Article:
This article is a guest editorial-opinion.
Celebrated annually on the Saturday after Thanksgiving, between Black Friday and Cyber Monday, Small Business Saturday is a way for consumers to make an impact in their community by supporting local businesses during the holiday season. The day is designed to support local businesses that create jobs, boost the economy, and preserve neighborhoods across the nation.
Small Business Saturday began during the midst of the Great Recession in 2010. Ten years later, small businesses are experiencing another economic downturn due to the coronavirus pandemic. As our nation reacted to the pandemic, the economy transformed in a period of 15 days as much as it had in the previous 15 years. Many small business owners were forced to close and eventually re-opened to a world of social distancing and mask mandates.
According to the Small Business Majority, the first month after the pandemic was declared a national emergency, 75% of U.S. small business owners reported a decrease in revenue. By August, 70% of small business owners reported a revenue decline of at least 25% or more, with five in 10 businesses experiencing losses of 50 percent or more. Additionally, nearly one-in-five small business owners surveyed believe they will have to close their doors if current economic conditions do not improve by early 2021.
This year, we know that our more than 1 million small businesses in Georgia need our support now more than ever as they navigate, retool, and pivot from the effects of a global pandemic. When our small businesses do well, our communities do too. Small businesses create two out of three new private-sector jobs in America, helping spur economic growth in our hometowns. According to the 2018 Business Economic Impact Study from American Express, for every $1 spent with a local small business, $0.67 remains in the local economy.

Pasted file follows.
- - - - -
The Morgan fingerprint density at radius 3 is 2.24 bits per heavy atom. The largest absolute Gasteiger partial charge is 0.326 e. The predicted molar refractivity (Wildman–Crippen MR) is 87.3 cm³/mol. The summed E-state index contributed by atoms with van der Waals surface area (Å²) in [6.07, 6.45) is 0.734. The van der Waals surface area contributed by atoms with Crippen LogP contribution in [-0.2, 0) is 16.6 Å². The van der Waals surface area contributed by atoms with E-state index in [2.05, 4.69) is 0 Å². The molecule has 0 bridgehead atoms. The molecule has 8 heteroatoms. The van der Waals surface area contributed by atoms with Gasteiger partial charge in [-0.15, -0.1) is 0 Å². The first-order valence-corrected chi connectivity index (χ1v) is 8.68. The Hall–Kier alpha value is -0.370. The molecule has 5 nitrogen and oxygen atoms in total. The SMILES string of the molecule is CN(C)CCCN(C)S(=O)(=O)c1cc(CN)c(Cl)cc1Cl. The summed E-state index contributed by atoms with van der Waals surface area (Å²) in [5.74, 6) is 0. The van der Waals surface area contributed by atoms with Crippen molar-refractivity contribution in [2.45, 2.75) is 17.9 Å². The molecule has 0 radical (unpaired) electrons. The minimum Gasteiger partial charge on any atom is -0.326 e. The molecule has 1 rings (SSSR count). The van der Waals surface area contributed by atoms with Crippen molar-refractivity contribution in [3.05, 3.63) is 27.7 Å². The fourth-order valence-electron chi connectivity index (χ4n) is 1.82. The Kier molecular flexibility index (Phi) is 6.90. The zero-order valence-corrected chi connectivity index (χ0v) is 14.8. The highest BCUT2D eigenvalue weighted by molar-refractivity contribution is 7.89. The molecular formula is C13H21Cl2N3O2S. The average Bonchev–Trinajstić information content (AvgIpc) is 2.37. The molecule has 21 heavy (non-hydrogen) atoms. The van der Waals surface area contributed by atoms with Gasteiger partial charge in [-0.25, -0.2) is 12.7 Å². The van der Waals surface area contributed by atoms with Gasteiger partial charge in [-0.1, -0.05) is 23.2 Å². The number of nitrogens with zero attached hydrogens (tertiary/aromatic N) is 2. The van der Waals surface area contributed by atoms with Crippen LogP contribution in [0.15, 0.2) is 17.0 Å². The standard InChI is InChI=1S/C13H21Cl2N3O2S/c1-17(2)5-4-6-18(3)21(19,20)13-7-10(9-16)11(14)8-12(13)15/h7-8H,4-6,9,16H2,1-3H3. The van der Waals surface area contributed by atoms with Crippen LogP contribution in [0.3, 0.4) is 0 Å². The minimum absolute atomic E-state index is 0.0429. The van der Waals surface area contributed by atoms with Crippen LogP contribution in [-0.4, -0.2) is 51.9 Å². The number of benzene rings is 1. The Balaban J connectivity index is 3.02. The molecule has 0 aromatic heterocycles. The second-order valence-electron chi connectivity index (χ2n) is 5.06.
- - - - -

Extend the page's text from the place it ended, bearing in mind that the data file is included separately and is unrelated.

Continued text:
As the voice for our nation’s entrepreneurs, the U.S. Small Business Administration (SBA) celebrates small businesses daily. Therefore, as part of our annual tradition, I encourage you to join millions of Americans and “shop small” on Small Business Saturday, Nov. 28 to take care of your holiday shopping needs. Last year, an estimated 110 million shoppers nationwide spent a record high of $19.6 billion during Small Business Saturday. My hope is we set another record high this year as more shoppers realize how small businesses are the engine of our economy.
Here are a few ways to celebrate Small Business Saturday this year:
Support your local businesses online or in accordance with the guidelines in your local community.
Check to see if small businesses offer curbside pickup to minimize contact with other shoppers.
Encourage friends and family to shop small. Promote your small business purchases on social media and tag the small businesses.
You can also find participating small businesses here.
The holiday might look a little different this year; however, we can still share joy by shopping small and supporting our favorite small businesses and their employees all holiday season long. They’re depending on us now more than ever.
Terri Denison is the district director for the U.S. Small Business Administration Georgia District.